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How-to open and close a popup dialog from Java in MAF

Frank Nimphius
Master Principal Product Manager

 

MAF Version: 2.1

Problem
Statement

In MAF, application
developers use two component behavior tags,
amx:showPopupBehavior and amx:closePopupBehavior, to show or hide popup dialogs in
response to user interaction, pressing a command button or link. What however
if you need to show or hide a popup from Java in a value change listener or
similar component event? And what if the dialog should close itself after a
period of time? By the time of writing, no API for this exists in MAF.

The Solution

Since there is no
framework API to close and open popup dialogs in MAF, a custom implementation must do. The custom implementation uses JavaScript, as well as the
amx:showPopupBehavior and amx:closePopupBehavior tags on hidden buttons (visible
buttons would be possible too).

To show or hide a popup dialog you use Java in
a managed bean to call out to JavaScript,using the
AdfmfContainerUtilities.invokeContainerJavaScriptFunction() framework method.

Section Q&A:

Q1: Could you call the
same from a POJO Data Control?
A1:Yes you can.

Q2: Does it make sense?
A2: No. The data
control is part pf the MAF model and thus needs to be generic and not
specifically written for a view in MAF. 

About
the Example Code

The MAF 2.1 sample
code shown in this blog entry (and available for download) keeps it simple. The
AMX page displays single command button that, when pressed, triggers a
component action event. This action event is calls a Java method in a managed
bean that in turn invokes JavaScript to "virtually" press the hidden
button with the
amx:showPopupBehavior tag attached to it for you. A timer in
the same managed bean then waits for 5 seconds before it closes the dialog,
pressing the other hidden button (it actually raises a tap event on teh
button). Its a simple example that however showcases nicely how you can open
and clode dialogs in MAF.

The
Sample Implementation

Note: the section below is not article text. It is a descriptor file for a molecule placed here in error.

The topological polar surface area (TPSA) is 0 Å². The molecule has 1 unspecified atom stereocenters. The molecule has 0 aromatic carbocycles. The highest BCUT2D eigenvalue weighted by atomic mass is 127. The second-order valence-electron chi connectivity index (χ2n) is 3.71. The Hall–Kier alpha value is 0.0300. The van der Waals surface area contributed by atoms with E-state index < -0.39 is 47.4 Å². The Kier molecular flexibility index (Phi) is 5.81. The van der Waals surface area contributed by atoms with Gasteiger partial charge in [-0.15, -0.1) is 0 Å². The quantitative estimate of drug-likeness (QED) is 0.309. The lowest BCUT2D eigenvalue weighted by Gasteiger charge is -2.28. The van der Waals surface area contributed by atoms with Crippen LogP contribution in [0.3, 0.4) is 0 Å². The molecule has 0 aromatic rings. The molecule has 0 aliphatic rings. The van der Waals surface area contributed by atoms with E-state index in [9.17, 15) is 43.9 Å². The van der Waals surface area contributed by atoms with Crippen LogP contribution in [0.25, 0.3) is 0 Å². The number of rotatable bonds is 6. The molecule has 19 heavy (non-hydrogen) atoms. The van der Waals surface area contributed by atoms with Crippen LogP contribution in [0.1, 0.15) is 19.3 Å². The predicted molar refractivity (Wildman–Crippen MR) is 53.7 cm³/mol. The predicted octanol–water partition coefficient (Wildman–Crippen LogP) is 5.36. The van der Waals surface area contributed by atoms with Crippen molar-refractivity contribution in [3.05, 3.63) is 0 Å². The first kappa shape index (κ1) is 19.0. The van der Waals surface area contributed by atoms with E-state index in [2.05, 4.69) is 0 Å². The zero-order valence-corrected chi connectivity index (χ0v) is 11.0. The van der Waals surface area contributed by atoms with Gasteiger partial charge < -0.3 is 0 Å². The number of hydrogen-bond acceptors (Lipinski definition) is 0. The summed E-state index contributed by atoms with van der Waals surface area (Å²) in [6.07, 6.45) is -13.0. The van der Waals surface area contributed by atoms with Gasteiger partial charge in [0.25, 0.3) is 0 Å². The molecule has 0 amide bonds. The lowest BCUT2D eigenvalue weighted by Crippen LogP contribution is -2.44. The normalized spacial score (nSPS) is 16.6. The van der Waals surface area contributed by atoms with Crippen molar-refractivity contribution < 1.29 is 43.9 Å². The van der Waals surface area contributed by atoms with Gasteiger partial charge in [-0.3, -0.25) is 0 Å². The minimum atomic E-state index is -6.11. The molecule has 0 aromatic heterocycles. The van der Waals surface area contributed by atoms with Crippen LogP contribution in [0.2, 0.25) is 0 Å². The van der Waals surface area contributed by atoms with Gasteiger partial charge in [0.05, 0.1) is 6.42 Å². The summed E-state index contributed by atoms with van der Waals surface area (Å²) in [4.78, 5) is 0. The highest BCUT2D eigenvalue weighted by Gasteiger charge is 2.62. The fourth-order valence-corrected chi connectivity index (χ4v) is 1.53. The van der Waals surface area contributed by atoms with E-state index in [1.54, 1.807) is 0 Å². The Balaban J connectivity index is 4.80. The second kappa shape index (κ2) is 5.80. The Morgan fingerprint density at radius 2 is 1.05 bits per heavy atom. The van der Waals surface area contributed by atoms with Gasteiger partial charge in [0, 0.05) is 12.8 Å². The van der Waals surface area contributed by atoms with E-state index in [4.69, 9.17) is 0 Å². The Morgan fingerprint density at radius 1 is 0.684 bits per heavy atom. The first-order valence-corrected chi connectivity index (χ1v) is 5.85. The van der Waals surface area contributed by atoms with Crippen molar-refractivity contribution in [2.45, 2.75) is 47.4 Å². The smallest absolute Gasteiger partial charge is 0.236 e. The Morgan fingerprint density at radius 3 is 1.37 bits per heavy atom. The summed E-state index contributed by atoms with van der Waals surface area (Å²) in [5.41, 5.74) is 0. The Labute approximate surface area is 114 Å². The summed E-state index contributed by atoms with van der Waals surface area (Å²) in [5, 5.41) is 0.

Though you can
download the sample ZIP file from a link provided at the end of this article,
its worth showing the code in the blog entry as well, so you you can quickly
scan it. The JavaScript source is saved in a stand-alone JS file so it can be
reused. In general I recommend using external JavaScript files and force
yourself to write generic code than to stuff scripts into an AMX page directly.

Step 1) Creating the
JavaScript file

First you need to create JavaScript file - or extend an
existing file - with the JavaScript code shown below. In my sample (MAF 2.1)
this the JS file is named "PopupUtils.js". The two functions in the
file
popupUtilsShowPopup
and popupUtilsHidePopup become
globally available for the feature they are configured for (explained next).
The two functions require a singel argument to be passed, which is the id of
the popup dialog to close

(function () {
  //register 
  popupUtilsShowPopup = function() {
        //the argument is required and cannot be missing
        if (arguments.length > 0) {
            var popupOpener = document.getElementById(arguments[0]);
            if (popupOpener != null && popupOpener != undefined) {
                adf.mf.api.amx.triggerBubbleEventListener(popupOpener,"tap");
            }
            else {
                adf.mf.log.Application.logp(adf.mf.log.level.WARNING,
                  "PopupUtils", "showPopup", "hidden button to launch
                   popup not found");
            }
        }
        else {
            adf.mf.log.Application.logp(adf.mf.log.level.WARNING,
              "PopupUtils", "showPopup", "Missing input argument");
        }
    }

    popupUtilsHidePopup = function() {
        //the argument is required and cannot be missing
        if (arguments.length > 0) {
            var popupCloser = document.getElementById(arguments[0]);

            if (popupCloser != null && popupCloser != undefined) {
                adf.mf.api.amx.triggerBubbleEventListener(popupCloser,"tap");
            }
            else {
                adf.mf.log.Application.logp(adf.mf.log.level.WARNING,
                "PopupUtils","showPopup", "hidden button to close popup
                 not found");
            }
        }
        else {
            adf.mf.log.Application.logp(adf.mf.log.level.WARNING,
             "PopupUtils", "hidePopup", "Missing input argument");
        }
    }

})();

Step 2) Registering
the JS file with a MAF feature

To register the JavaScript file with a MAF feature, open the
maf-feature.xml
file (the file resides in the View Controller| Application Sources || META-INF